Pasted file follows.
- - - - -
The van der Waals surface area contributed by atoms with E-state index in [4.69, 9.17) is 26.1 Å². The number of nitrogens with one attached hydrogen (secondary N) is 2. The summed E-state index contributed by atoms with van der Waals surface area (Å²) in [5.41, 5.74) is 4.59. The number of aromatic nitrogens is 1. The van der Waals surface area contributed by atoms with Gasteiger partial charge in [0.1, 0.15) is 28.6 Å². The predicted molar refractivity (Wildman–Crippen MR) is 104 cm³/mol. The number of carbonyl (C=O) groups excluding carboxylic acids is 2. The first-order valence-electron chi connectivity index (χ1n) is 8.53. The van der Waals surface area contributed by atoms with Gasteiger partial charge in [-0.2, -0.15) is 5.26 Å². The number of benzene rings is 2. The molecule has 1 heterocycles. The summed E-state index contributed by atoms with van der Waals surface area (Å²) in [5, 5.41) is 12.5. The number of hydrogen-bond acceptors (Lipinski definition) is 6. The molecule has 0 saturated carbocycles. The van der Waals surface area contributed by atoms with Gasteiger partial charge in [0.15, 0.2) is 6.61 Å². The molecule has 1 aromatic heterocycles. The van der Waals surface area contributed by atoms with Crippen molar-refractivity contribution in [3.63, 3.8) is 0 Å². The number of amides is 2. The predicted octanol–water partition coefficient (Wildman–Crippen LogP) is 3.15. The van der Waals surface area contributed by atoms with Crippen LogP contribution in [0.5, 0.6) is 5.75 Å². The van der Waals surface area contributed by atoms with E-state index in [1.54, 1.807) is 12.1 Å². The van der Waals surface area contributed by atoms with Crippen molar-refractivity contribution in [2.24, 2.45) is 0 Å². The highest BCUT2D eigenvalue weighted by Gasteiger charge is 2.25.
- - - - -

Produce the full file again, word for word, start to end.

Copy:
The van der Waals surface area contributed by atoms with E-state index in [4.69, 9.17) is 26.1 Å². The number of nitrogens with one attached hydrogen (secondary N) is 2. The summed E-state index contributed by atoms with van der Waals surface area (Å²) in [5.41, 5.74) is 4.59. The number of aromatic nitrogens is 1. The van der Waals surface area contributed by atoms with Gasteiger partial charge in [0.1, 0.15) is 28.6 Å². The predicted molar refractivity (Wildman–Crippen MR) is 104 cm³/mol. The number of carbonyl (C=O) groups excluding carboxylic acids is 2. The first-order valence-electron chi connectivity index (χ1n) is 8.53. The van der Waals surface area contributed by atoms with Gasteiger partial charge in [-0.2, -0.15) is 5.26 Å². The number of benzene rings is 2. The molecule has 1 heterocycles. The summed E-state index contributed by atoms with van der Waals surface area (Å²) in [5, 5.41) is 12.5. The number of hydrogen-bond acceptors (Lipinski definition) is 6. The molecule has 0 saturated carbocycles. The van der Waals surface area contributed by atoms with Gasteiger partial charge in [0.15, 0.2) is 6.61 Å². The molecule has 1 aromatic heterocycles. The van der Waals surface area contributed by atoms with Crippen molar-refractivity contribution in [3.63, 3.8) is 0 Å². The number of amides is 2. The predicted octanol–water partition coefficient (Wildman–Crippen LogP) is 3.15. The van der Waals surface area contributed by atoms with Crippen LogP contribution in [0.5, 0.6) is 5.75 Å². The van der Waals surface area contributed by atoms with E-state index in [1.54, 1.807) is 12.1 Å². The van der Waals surface area contributed by atoms with Crippen molar-refractivity contribution in [2.24, 2.45) is 0 Å². The highest BCUT2D eigenvalue weighted by Gasteiger charge is 2.25.